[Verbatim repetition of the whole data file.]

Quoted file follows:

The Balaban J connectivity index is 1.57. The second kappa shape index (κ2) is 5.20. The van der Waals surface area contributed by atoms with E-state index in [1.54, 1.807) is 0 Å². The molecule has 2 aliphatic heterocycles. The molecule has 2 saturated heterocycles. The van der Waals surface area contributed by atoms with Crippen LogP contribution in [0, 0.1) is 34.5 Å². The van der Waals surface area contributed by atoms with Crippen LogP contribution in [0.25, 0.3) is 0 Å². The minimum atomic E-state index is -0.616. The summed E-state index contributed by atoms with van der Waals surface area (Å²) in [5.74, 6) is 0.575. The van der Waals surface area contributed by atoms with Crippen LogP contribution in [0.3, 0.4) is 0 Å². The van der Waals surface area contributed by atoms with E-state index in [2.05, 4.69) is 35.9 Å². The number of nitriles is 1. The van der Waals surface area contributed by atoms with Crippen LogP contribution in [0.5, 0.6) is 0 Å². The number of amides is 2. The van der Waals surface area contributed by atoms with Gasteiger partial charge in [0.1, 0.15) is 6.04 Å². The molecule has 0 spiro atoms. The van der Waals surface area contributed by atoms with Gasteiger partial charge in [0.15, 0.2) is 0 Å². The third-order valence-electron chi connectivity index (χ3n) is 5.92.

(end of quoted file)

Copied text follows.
The Balaban J connectivity index is 1.57. The second kappa shape index (κ2) is 5.20. The van der Waals surface area contributed by atoms with E-state index in [1.54, 1.807) is 0 Å². The molecule has 2 aliphatic heterocycles. The molecule has 2 saturated heterocycles. The van der Waals surface area contributed by atoms with Crippen LogP contribution in [0, 0.1) is 34.5 Å². The van der Waals surface area contributed by atoms with Crippen LogP contribution in [0.25, 0.3) is 0 Å². The minimum atomic E-state index is -0.616. The summed E-state index contributed by atoms with van der Waals surface area (Å²) in [5.74, 6) is 0.575. The van der Waals surface area contributed by atoms with Crippen LogP contribution in [0.3, 0.4) is 0 Å². The van der Waals surface area contributed by atoms with E-state index in [2.05, 4.69) is 35.9 Å². The number of nitriles is 1. The van der Waals surface area contributed by atoms with Crippen LogP contribution in [0.5, 0.6) is 0 Å². The number of amides is 2. The van der Waals surface area contributed by atoms with Gasteiger partial charge in [0.1, 0.15) is 6.04 Å². The molecule has 0 spiro atoms. The van der Waals surface area contributed by atoms with Gasteiger partial charge in [0.15, 0.2) is 0 Å². The third-order valence-electron chi connectivity index (χ3n) is 5.92.